Frontman and upright bass player Joe Grogan played with a great charisma that whipped the audience in the frenzy while Callum Houston was a non-stop dynamo pulling punk and rock ’n’ roll licks from his blonde Telecaster in fine fashion and Tom Lord looked like something from a post apocalyptic movie behind his rolling drums.

Graveyard Johnnys provided another highpoint of the weekend and ended on a killer cover of Golden Earing’s Radar Love to close out a great day spanning everything from the lightest folk to the heaviest of rock.

Click here to see my full gallery of photos from the second day

Day Three

As something of a change to past Chaos events the Sunday afternoon of the festival was given over to a Battle of the Bands on the main stage in conjunction with Sound Guernsey, showcasing eight of the island’s young bands.

Lysergic at Chaos 13

Lysergic

While there are things to say about all the bands who took part there are a few things that apply to all of them. That is that they are all amazing talented given their ages and experience and, while the performances aren’t the level of the big bands of the last two days they all showed at least hints of some great performers to come as they develop and get more gigs under their belts.

Lysergic opened the day and were totally new to me. The first half of their set had an edgy and slightly psychedelic nature to it (appropriate given their name, was that intentional?) with covers of Talking Heads’ Psycho Killer and The Rolling Stones Paint It Black before the singer and the guitarist swapped roles and things went in a grungier direction.

This second vocalist brought a crazed energy that was great to see in a scene where the younger bands can often be a little on the polite side and I was almost surprised he didn’t end the set by throwing himself through the drum kit a la Kurt Cobain in his prime.

Vice at Chaos 13

Vice

One thing that has really stood out with the current crop of young bands in Guernsey is the number of female performers and Vice are a prime example of this. The all-girl five-piece sounded great on the slightly heavier, darker numbers from the likes of Highly Suspect and, while they could do with a bit more grit to back it up (something that comes with time), they put on a great show with their singer particularly standing out with a charismatic and confident turn.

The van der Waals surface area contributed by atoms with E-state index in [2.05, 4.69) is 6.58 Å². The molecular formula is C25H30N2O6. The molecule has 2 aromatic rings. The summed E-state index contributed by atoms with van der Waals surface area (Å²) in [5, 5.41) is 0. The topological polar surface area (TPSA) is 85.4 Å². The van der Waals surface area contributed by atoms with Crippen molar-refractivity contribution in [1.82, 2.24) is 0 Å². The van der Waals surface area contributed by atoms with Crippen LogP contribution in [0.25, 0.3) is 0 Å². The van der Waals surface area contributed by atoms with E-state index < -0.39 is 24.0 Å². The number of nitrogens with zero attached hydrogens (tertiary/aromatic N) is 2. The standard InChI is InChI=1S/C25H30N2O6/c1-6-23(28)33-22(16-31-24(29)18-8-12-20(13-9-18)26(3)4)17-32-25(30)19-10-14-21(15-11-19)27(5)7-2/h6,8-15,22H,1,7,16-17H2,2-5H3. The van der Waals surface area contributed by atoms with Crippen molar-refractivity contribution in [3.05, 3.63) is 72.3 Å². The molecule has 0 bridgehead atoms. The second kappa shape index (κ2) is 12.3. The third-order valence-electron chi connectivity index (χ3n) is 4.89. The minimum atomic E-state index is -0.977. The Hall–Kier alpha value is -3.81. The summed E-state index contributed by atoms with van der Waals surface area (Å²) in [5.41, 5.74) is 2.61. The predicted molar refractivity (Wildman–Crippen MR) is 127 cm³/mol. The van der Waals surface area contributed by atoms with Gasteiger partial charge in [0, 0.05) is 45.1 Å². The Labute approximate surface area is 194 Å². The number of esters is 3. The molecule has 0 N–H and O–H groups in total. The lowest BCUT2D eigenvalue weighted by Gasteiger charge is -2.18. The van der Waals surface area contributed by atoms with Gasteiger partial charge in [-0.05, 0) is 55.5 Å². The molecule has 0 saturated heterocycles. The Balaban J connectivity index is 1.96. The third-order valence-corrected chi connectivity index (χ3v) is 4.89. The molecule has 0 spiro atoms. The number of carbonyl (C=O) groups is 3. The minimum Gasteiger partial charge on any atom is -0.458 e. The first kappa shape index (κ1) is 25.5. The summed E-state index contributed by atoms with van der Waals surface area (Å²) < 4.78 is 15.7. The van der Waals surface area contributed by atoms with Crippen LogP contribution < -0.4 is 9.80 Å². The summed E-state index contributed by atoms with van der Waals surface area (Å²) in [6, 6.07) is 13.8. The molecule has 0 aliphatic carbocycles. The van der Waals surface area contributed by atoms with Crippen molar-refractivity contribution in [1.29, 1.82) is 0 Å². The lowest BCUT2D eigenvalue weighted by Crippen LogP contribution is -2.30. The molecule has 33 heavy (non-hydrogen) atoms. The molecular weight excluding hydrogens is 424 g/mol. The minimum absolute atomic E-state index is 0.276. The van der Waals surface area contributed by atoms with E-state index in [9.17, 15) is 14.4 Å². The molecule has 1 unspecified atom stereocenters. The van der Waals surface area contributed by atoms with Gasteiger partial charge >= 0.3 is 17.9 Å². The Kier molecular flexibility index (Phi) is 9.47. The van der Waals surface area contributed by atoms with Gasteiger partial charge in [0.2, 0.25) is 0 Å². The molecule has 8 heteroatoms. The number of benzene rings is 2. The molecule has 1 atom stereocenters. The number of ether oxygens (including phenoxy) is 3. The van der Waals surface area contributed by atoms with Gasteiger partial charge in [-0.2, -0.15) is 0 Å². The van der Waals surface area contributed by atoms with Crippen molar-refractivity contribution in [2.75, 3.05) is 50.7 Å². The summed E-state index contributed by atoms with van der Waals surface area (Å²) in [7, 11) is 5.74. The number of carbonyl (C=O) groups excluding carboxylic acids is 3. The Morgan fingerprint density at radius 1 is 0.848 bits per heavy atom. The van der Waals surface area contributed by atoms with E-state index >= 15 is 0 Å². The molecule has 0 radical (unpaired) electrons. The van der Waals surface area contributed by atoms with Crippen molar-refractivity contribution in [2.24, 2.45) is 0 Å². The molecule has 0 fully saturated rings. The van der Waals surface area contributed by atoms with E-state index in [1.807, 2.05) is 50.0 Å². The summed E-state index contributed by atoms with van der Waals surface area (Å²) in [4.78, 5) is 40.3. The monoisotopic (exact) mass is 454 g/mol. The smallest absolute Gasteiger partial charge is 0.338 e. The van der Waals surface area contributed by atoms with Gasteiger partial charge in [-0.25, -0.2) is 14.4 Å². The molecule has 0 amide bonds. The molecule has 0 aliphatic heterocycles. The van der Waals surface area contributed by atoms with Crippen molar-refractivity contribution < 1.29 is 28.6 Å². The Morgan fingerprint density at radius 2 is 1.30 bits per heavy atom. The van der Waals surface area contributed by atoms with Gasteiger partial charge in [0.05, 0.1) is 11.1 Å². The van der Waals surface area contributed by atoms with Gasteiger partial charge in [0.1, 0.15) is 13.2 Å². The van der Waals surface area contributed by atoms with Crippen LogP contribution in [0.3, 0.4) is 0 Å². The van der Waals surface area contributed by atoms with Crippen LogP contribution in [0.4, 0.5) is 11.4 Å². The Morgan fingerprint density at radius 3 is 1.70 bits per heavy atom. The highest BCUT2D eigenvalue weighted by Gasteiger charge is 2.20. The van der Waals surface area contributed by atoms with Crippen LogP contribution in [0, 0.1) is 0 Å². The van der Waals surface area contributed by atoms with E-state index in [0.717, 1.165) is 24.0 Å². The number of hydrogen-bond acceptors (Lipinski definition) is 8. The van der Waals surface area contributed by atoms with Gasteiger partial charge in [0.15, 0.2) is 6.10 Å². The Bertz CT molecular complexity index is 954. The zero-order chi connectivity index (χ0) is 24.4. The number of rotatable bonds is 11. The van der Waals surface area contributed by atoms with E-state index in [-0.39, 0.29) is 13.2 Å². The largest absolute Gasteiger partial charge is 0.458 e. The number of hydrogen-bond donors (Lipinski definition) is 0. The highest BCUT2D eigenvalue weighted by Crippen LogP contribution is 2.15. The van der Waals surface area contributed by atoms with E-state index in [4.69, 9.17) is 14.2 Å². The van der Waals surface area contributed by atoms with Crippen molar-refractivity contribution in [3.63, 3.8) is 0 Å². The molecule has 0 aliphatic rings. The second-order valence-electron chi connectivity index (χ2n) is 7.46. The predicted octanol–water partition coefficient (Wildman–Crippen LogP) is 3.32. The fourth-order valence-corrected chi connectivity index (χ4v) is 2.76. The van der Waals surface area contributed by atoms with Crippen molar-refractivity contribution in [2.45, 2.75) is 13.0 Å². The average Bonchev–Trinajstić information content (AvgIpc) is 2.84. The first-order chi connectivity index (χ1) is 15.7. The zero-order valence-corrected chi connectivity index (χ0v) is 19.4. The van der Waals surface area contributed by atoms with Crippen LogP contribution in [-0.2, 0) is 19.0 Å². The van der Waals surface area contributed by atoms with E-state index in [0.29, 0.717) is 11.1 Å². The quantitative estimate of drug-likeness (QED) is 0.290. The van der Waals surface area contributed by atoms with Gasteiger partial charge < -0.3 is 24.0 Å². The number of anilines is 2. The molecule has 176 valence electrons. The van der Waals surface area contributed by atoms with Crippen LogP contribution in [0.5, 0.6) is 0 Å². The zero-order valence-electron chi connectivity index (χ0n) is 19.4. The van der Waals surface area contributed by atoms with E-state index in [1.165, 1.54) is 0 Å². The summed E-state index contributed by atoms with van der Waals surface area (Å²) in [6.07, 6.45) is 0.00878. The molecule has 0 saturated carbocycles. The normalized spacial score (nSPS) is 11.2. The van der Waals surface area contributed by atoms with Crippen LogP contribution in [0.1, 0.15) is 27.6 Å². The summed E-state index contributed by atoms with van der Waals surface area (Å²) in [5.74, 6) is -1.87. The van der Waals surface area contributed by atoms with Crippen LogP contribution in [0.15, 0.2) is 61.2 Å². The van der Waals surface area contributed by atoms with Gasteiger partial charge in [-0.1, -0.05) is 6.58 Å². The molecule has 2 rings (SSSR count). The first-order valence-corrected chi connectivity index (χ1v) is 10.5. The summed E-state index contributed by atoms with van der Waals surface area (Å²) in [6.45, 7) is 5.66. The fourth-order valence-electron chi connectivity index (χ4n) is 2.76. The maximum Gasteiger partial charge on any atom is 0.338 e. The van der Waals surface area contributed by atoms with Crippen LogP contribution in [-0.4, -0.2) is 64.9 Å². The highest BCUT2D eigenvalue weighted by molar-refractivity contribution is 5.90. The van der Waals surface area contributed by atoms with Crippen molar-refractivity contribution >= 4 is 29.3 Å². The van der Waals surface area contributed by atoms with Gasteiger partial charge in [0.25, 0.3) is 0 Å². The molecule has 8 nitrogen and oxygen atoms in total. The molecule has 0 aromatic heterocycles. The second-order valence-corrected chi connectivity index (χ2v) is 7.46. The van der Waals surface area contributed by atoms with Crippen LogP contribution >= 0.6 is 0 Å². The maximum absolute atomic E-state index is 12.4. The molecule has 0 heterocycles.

Another female fronted band were The Violet Diversion and it wasn’t long before their singer, Kiya, was following in her uncle Stace Blondel’s footsteps and heading out on the speakers across the front of the stage, getting face to face with the crowd.

While Kiya led the charge the rest of the band were solid as well and, while their selection of songs didn’t give them the coherent image of their leader they put on a great show.

The Violet Diversion at Chaos 13

The Violet Diversion

The last band before the break are one with a little more experience, Equilibrium. While their energy was a bit up and down today they still put in a good showing and when they did hit their stride they made a great pop rock sound.

After a brief trip to The Peace Tent for a little self-described ‘smutty’ folk from A Day Before Thursday, Acoustic Accord kicked off the second half of the Battle of the Bands with a cover of Buffalo Huddleston’s Sky High. The band followed this with well-played piano and acoustic guitar covers of a range of songs, backed up with a violin and drums. While they were a little reserved for my tastes but undeniably talented musicians.